MYRTLE BEACH, S.C. (WMBF) - Hurricane Laura remains an extremely dangerous category 4 hurricane and will make landfall early Thursday morning.
Laura is moving toward the northwest near 15 mph. A turn toward the north-northwest and north is expected tonight, and a northward motion should continue on Thursday. A northeastward to east-northeastward motion is expected Thursday night and Friday.
On the forecast track, Laura will approach Upper Texas and southwest Louisiana coasts this evening and move inland within that area tonight. The center of Laura is forecast to move over northwestern Louisiana tomorrow, across Arkansas Thursday night, and over the mid-Mississippi Valley on Friday.
Reports from an Air Force Reserve hurricane hunter aircraft indicate that the maximum sustained winds have increased to near 150 mph with higher gusts. Laura is an extremely dangerous category 4 hurricane on the Saffir-Simpson Hurricane Wind Scale.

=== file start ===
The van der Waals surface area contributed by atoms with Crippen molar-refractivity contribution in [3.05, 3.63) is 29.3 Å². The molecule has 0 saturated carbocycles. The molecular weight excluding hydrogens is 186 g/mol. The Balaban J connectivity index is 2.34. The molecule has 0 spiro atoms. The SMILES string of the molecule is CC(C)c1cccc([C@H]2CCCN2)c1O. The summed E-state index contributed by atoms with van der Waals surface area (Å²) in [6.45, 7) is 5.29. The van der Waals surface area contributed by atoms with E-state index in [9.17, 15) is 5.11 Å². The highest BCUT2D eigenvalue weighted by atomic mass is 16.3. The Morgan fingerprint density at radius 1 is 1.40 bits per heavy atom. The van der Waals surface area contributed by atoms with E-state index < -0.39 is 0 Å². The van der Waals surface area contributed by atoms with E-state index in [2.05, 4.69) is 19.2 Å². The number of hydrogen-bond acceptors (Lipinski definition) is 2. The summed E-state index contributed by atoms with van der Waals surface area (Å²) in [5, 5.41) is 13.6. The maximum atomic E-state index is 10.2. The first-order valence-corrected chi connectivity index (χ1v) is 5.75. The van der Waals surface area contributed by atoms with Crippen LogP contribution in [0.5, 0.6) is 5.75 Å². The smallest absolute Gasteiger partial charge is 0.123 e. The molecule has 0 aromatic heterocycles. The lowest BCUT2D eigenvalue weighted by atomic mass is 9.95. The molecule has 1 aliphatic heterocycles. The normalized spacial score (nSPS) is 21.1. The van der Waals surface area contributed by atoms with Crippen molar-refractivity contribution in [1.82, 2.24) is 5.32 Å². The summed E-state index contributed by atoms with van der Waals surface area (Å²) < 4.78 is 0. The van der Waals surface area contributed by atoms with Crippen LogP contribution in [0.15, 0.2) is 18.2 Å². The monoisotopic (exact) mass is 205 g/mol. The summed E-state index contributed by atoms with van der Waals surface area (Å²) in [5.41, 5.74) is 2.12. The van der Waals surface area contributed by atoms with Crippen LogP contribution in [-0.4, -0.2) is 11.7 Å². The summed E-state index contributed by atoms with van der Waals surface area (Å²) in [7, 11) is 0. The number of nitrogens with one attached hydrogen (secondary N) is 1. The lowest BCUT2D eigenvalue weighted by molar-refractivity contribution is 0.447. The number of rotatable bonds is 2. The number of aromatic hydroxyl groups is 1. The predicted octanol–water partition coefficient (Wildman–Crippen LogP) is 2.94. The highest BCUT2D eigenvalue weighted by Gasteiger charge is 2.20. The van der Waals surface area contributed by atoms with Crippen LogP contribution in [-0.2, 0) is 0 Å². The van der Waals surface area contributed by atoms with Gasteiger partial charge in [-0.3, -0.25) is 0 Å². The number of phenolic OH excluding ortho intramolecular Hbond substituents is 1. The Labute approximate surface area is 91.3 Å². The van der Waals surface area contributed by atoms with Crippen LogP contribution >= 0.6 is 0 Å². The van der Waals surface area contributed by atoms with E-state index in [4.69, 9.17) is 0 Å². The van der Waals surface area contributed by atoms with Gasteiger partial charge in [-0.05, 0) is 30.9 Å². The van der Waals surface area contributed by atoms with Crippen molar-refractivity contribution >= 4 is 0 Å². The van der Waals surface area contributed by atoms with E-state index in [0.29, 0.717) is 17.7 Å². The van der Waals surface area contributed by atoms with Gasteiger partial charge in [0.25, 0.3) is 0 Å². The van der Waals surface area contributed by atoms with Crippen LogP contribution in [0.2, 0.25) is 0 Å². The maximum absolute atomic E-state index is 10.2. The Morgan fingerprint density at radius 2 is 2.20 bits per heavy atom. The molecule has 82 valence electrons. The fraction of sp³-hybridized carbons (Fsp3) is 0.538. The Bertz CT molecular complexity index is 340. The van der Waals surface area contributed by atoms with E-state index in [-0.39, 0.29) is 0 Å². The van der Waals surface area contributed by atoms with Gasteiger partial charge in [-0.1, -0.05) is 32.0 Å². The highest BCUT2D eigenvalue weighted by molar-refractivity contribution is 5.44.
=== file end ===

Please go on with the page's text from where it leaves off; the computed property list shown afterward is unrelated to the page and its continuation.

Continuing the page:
The deepest water will occur along the immediate coast near and to the right of the landfall location, where the surge will be accompanied by large and destructive waves. Unsurvivable storm surge with large and destructive waves will cause catastrophic damage from Sea Rim State Park, Texas, to Intracoastal City, Louisiana, including Calcasieu and Sabine Lakes. This surge could penetrate up to 40 miles inland from the immediate coastline, and floodwaters will not fully recede for several days after the storm.
Hurricane conditions are expected in the hurricane warning area tonight and Thursday, with catastrophic wind damage expected where Laura’s eyewall moves onshore tonight. Tropical storm conditions are moving onshore along the coast of Louisiana within the tropical storm warning area and are expected to spread northwestward within the warning areas this evening. Hurricane-force winds and damaging wind gusts are also expected to spread well inland into portions of eastern Texas and western Louisiana early Thursday.